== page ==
In the proposed mb-PIE method, interference can only take place between neighboring diffraction patterns if the detector is located in the Fresnel region with a proper distance from the sample. For a given pinhole size w, the distance between the detector and the sample z should be greater than 2pw/λ. The distance z cannot be too long because a long distance produces a large diffraction pattern, which will cause an overlap between non-neighboring diffraction patterns on the detector plane. When designing an illumination array, we first choose a small sample-detector distance z, and the size of the pinhole should thus be smaller than λz/2p. Before an actual experiment, we use each generated probe by keeping the individual pinholes open to illuminate the sample separately, observe the size and location of the diffraction pattern on the detector, and adjust the interval between pinholes to avoid overlap between non-neighboring diffraction patterns on the detector. The gap between adjacent pinholes should be less than λz/2p to meet the sampling requirement. In single-beam ptychography, the entire detector chip is used to record the diffraction pattern. In multiple-beam illumination system, multiple diffraction patterns are formed on the detector simultaneously. If each sub-diffraction pattern is divided and used independently, the numerical aperture (NA) of the system will decrease compared to that of conventional single-beam ptychography. In the proposed mb-PIE method, with proper pinhole array and sample-detector distance, the multiple-beam probe is treated as a single probe that meets the sampling requirement, despite that the extend size of the multiple-beam illumination exceeds the maximum illumination size required for sampling criterion. In this case, the multiple diffraction patterns are not divided, and therefore the NA of the mb-PIE method is not reduced compared to that of conventional single-beam ptychography. Thus, for the proposed method, with a proper pinhole size and interval, the largest illumination array permitted is in theory only limited by the size of the detector chip, and thus it is easy to realize a large FOV and high-speed ptychographic imaging.
3. Simulation results
In this section, we demonstrate the mb-PIE numerically. As shown in Fig. 2, a “fruit” image [1,024 × 1,024 pixels, shown Fig. 2(a)] with values in the range of [0–1] is used to simulate the amplitude of the specimen, and a “pepper” image [1,024 × 1,024 pixels, shown in Fig. 2(b)] with values in the range of [0–π] is used to simulate the phase of the specimen. A 5 × 5 pinhole array [Fig. 3(a)] serves as the multiple-beam probe to illuminate a complex specimen. Each pinhole is 1 mm in diameter, and the distance between the centers of two adjacent pinholes is set to 2 mm. The wavelength of the plane wave is 632.8 nm. The diffraction patterns are calculated by Fresnel propagating a distance of 5 cm to the detector plane and adding white Gaussian noise with a signal-to-noise ratio (SNR) of 35 dB. The pixel pitch of the detector is set to 10 μm, resulting in a maximum probe size of 1.58 mm in conventional single-beam ptychography according to the sampling criteria , which is much smaller than the size of a multiple-beam probe (9 mm in width, as shown in Fig. 3(a)).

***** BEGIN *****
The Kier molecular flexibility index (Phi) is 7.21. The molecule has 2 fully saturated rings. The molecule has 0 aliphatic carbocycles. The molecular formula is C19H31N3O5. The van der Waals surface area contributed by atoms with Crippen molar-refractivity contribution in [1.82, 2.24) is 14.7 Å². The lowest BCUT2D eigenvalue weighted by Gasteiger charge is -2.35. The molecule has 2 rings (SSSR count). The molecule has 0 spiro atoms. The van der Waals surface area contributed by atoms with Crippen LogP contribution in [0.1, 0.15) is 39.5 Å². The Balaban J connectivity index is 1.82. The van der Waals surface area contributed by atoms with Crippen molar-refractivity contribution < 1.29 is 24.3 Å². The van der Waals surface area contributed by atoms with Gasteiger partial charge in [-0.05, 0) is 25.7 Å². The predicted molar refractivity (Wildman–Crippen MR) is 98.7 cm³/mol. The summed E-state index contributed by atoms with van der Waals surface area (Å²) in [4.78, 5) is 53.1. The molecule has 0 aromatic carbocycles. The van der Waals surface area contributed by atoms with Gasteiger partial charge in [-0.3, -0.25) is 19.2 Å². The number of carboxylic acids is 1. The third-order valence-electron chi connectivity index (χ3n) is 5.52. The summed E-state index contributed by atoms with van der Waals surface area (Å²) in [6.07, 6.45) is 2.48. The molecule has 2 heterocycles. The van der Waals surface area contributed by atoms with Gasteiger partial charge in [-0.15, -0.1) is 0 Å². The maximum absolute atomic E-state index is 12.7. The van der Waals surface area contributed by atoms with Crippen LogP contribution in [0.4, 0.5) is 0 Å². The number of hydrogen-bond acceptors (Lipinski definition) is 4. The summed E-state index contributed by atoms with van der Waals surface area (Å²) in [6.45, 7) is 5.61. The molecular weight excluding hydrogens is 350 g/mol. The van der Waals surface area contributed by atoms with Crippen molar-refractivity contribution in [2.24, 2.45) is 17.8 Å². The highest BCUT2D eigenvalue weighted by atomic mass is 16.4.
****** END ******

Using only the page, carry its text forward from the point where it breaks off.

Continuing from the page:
The specimen translates to 9 × 9 positions with a step size of 0.25 mm, providing an approximate overlap of 75% between adjacent scanning positions for each individual probe. Figure 3(b) shows one of the diffraction patterns at the log scale, and the inset in Fig. 3(b) shows that some interference fringes exist between adjacent diffraction blocks. Unlike the single-shot method [35,36], the mb-PIE method does not divide the diffraction pattern into separate diffraction patterns, and the ePIE algorithm is used to convert the diffraction pattern into a complex image of the specimen. The ePIE algorithm starts with a randomly guessed object function. The probe function is obtained from the distribution of the pinhole array. Figures 3(c) and 3(d) show the reconstructed amplitude and phase of the specimen after 200 iterations of the ePIE algorithm. To compare the results using a multiple-beam probe with the results using a large probe (as large as the multiple-beam probe), we generate a probe with a width of 9 mm to illuminate the specimen, and shift the specimen to the same positions as in mb-PIE (9 × 9 positions with a step size of 0.25 mm). Figure 3(e) shows the large probe, and Fig. 3(f) shows one of the diffraction patterns. The reconstructed amplitude and phase of the specimen after 200 iterations of the ePIE algorithm are shown in Figs. 3(g) and 3(h), respectively. Compared to the image quality in Fig. 3(c), we can see that the image quality in Fig. 3(g) is degraded.
In addition, fPIE  and sPIE  are also used to process the diffraction patterns generated by the large probe. By up-sampling the diffraction pattern by a factor of 4 × 4 with these methods, the reconstructions using fPIE and sPIE after 200 iterations are shown in Figs. 4(a)–4(b), and Figs. 4(c)–4(d), respectively.